8

Indeed it can. Here are some simulated data with a squared relationship between the predictor and the response, and the fit from a Random Forest: R code: nn <- 1e4 set.seed(1) xx <- runif(nn) yy <- xx^2+rnorm(nn,0,0.1) plot(xx,yy,pch=19,cex=0.6,col="lightgray") library(randomForest) model <- randomForest(yy~xx) xx_pred <- seq(0,1,by=.01) ...


5

Question 1: Given that Tract and Hemisphere are assumed to be fixed variables but also are within-subject variables, are they correctly modelled? I am having a hard time understanding how the model "understand" that these variables have multiple levels from the way its written above. In most software, such as lme4 or GLMMadaptive it is not necessary to ...


4

Sometimes the between-subject and within-subject distinction becomes more confusing than it is useful. Think about what your model implies as it is written, putting aside the random effect for now: In your model, each fractional anisotropy (FA) measurement of a region represents a sum of contributions from a set of predictors. Added to an overall (implied)...


3

It is accounting for POSNN. Consider the equation that you (i.e. R) constructed: $y_i = \beta_0 + \text{POS}_i\times \beta_1 + \text{Length}_i\times \beta_2 + \text{POS}_i\times \text{Length}_i\times \beta_3$ Where $\text{POS}_i$ may take values 0 (NN) and 1 (VB) by the way R converts factors into dummy-coded binary predictors. Length, presumably, can take ...


3

In the model without the interaction, the intercept estimates the response when both A and B are zero. The coefficient for A represents the difference between the response when A is 1, and when A is 0. Likewise, the coefficient for B represents the difference between the response when B is 1, and when B is 0. In the model with the interaction, the intercept ...


2

This is documented. I suggest reading the vignette on "basics", where EMMs are described: EMMs defined The reference grid consists of combinations of predictors. The predictions for the reference grid are each linear combinations of the regression coefficients. You can find out what these are by doing something like this: rg <- ref_grid(model) rg@linfct ...


2

At the moment, all you are doing is fitting a GLMM where the conditional distribution of the response is $Y_i \sim \mathrm{Beta}(\mu_i, \Omega)$. You're just using the mgcv machinery and the equivalence of splines and simple random effects as an expedient way to fit the model you want. Note that you have no smooth effects of covariates (beyond the random ...


1

I would put aside your concerns about what PCA seems to be showing and your fear of loss of information about reference levels of categorical covariates. Build a single model that incorporates all your information about cancer types and covariates. That includes all the information you need while giving you more power by combining information from all of ...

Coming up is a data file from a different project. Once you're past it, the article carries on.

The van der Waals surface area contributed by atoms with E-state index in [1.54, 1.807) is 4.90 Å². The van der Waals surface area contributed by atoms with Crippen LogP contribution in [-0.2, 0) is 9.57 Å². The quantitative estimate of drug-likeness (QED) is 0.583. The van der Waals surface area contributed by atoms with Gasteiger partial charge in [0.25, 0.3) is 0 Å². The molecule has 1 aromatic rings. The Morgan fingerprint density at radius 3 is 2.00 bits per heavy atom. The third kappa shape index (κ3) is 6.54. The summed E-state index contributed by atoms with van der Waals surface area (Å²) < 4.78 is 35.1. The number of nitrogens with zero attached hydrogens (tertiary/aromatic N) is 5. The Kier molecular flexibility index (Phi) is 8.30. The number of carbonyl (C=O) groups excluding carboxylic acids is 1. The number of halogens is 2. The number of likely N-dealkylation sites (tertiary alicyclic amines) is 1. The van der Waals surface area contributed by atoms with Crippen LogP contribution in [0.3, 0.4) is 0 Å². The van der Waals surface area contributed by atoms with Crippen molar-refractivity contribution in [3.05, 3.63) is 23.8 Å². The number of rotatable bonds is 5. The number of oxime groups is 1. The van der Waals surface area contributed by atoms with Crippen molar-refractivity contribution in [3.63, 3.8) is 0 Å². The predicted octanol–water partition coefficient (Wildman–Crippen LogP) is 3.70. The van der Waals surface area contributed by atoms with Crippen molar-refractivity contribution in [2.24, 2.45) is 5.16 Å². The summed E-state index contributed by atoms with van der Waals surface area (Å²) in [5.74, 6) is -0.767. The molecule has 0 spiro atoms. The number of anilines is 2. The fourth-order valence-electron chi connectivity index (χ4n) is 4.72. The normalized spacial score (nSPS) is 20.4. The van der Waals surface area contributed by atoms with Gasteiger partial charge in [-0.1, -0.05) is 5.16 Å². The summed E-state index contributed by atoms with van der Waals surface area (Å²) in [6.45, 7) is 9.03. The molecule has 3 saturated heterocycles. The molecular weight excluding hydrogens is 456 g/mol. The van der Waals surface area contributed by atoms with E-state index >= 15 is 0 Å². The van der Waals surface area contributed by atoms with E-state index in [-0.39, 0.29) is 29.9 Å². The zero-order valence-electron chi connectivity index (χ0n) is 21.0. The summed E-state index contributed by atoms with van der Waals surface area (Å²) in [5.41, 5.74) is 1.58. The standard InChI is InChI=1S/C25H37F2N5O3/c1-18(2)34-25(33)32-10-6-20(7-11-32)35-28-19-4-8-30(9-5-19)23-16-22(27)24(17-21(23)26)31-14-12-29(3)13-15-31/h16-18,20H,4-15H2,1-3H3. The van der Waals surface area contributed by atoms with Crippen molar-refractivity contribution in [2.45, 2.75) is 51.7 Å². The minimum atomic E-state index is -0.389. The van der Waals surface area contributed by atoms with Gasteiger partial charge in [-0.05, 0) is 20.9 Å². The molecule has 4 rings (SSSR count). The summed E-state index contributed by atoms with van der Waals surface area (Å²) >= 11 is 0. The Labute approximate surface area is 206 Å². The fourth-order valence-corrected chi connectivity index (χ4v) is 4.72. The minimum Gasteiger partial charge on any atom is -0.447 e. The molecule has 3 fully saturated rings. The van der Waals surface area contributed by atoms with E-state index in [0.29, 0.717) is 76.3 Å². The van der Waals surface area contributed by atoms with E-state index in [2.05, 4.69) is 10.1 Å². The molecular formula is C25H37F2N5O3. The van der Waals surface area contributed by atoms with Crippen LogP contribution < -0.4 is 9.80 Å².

1

You are currently only including a random intercept, that is the base rate of $FA$ can differ between subjects. While that is a good first step for a multilevel model, you should usually also include random intercepts, in other words, the effect sizes should be allowed to differ between subjects. This closely relates to your question about within-subject ...


1

Welcome to the site, StudentY. The key thing to remember with interactions is that in a model with two interacting variables, the "main effects" coefficients for those variables are their coefficient at the 0 value of the other variable. So, in your stage 3 model, the coefficient of G is the change in the outcome for a 1 unit change in G at H==0. Likewise ...


1

Coefficients change when variables correlated with the predictors enter the model. Yoru results indicate that the interaction is not correlated with the predictors conditional on the other variables in the model. This would be especially plausible if the terms in the interaction were centered at their means. It doesn't really indicate anything statistically ...


1

Note that with the command shown here, the use of the cumulative logit model renders the (REFERENCE=FIRST) specification irrelevant, and the default setting of (ORDER=ASCENDING) is applied, so the model is set up to predict the probability of the lower category (I'm assuming that's non-use). Thus the threshold (intercept) term is opposite in sign of what you'...


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